While analyzing the PerfView source code, I stumbled upon an interesting README file in the src/OSExtensions folder:
// The OSExtensions.DLL is a DLL that contains a small number of extensions
// to the operating system that allow it to do certain ETW operations.
// However this DLL is implemented using private OS APIs, and as such should
// really be considered part of the operating system (until such time as
// the OS provide the functionality in public APIs).
// To discourage taking dependencies on these internal details we do not
// provide the source code for this DLL in the open source repo.
// IF YOU SIMPLY WANT TO BUILD PERFIVEW YOU DO NOT NEED TO BUILD OSExtensions!
// A binary copy of this DLL is included in the TraceEvent\OSExtensions.
// However we don't want this source code to be lost. So we check it in
// with the rest of the code but in an encrypted form for only those few
// OS developers who may need to update this interface. These people
// should have access to the password needed to unencrpt the file.
// As part of the build process for OSExtension.dll, we run the command 'syncEncrypted.exe'.
// This command keeps a encrypted and unencrypted version of a a file in sync.
// Currently it is run on this pair
// OSExtensions.cs <--> OSExtesions.cs.crypt
// Using a password file 'password.txt'
// Thus if the password.txt exists and OSExtesions.cs.crypt exist, it will
// unencrypt it to OSExtesions.cs. If OSExtesions.cs is newer, it will
// be reencrypted to OSExtesions.cs.crypt.
Hmm, private OS APIs seem pretty exciting, right? A simple way to check these APIs would be to disassemble the OSExtensions.dll (for example, with dnSpy). But this method would not show us comments. And for internal APIs, they might contain valuable information. So let’s see if we can do better.
The article describes how to decipher encrypted strings in an old (5.7.2) version of Bamboo. I don’t have access to other versions, so I am not able to tell if it works there too (it won’t work for the latest version). Please leave a comment if you were able to test it on other versions of Bamboo.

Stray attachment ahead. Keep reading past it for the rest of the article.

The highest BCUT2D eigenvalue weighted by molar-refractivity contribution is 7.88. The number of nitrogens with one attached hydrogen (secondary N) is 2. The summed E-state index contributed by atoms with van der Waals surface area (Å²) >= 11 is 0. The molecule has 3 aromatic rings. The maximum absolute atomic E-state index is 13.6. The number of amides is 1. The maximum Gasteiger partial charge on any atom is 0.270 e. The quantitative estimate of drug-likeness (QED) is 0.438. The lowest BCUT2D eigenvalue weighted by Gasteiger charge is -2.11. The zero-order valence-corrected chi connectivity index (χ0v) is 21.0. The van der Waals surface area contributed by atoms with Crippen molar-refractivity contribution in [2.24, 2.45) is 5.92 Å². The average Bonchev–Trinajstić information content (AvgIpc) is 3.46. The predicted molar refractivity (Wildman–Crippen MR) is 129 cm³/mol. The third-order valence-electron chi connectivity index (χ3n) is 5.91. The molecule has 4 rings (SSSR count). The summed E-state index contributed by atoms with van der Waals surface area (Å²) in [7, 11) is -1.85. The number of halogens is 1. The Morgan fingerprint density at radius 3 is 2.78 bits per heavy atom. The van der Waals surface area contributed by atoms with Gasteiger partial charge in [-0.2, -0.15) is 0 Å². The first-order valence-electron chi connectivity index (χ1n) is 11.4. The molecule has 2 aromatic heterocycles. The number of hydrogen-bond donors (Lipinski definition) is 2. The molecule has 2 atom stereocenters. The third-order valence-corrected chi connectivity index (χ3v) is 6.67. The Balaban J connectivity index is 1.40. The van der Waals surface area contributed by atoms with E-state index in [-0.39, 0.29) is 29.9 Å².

When we create a build plan or a deployment project in Bamboo we need to define tasks which compose it. Bamboo internally stores these task definitions in a database column as an XML blob. Some of the tasks, such as SSH or SCP, require a password to connect to the remote server. In this short post, I will show you how to decrypt such passwords. Although we will decipher the remote server password, it looks that Bamboo uses the same algorithm to encrypt other data too (for example, credentials to access the external code repositories).
There are various situations when you need random data in your application. Maybe you want to mix the order of the returned items, or maybe you create nonces for your encrypted messages. Those two sample scenarios require different approaches, and while choosing a non-cryptographic PRNG works just fine in the first situation, using it in the latter is entirely wrong. You may be wondering what a non-cryptographic PRNG is. A PRNG, or pseudorandom number generator, is an algorithm for generating a sequence of numbers whose properties almost equal to the properties of sequences of random numbers. The way how the algorithm creates these sequences could be either cryptographically secure (cryptographic PRNG) or not (non-cryptographic PRNG). A non-cryptographic PRNG cares only about the uniform distribution of random bits and not about their predictability. As we will see in a moment, using the same seed twice in the Non-crypto PRNG, results in two sequences of bytes equal to each other. Cryptographic PRNGs, on the other hand, provide random bits but are also unpredictable. In the coming paragraphs, we will examine in detail the ways we use PRNGs in .NET.
In the previous post we created a sample ASP.NET application, which performs encryption in an old, unsecured way (without signature). Its source code is available in my blog samples repository. To run the application execute the runiis.bat file – you must have IIS Express installed on your machine. If everything starts correctly you should see in your browser this beautiful page:
When we need to deploy an application to Azure from VSTS (Visual Studio Team Services), we use the Azure tasks prepared by Microsoft. These tasks require a contributor account in Azure AD to make changes to your subscription. As this account is not a regular user account but an application account we call it a Service Principal. A very basic build pipeline might look as follows:
The “Azure App Service Deploy” task is an example of a task that will use a Service Principal account to update your App Service in Azure. VSTS makes it easy to create the Service Principal account; it also automatically assigns a contributor role in your subscription to this newly created account. When you want to have full control over your Azure AD you may manually create an App Registration (another name for the Service Principal) in the portal and give it the required rights. You will also need a key to authenticate the service in Azure:
In the next step, you create a new Azure Resource Manager Service Endpoint, providing all the collected information: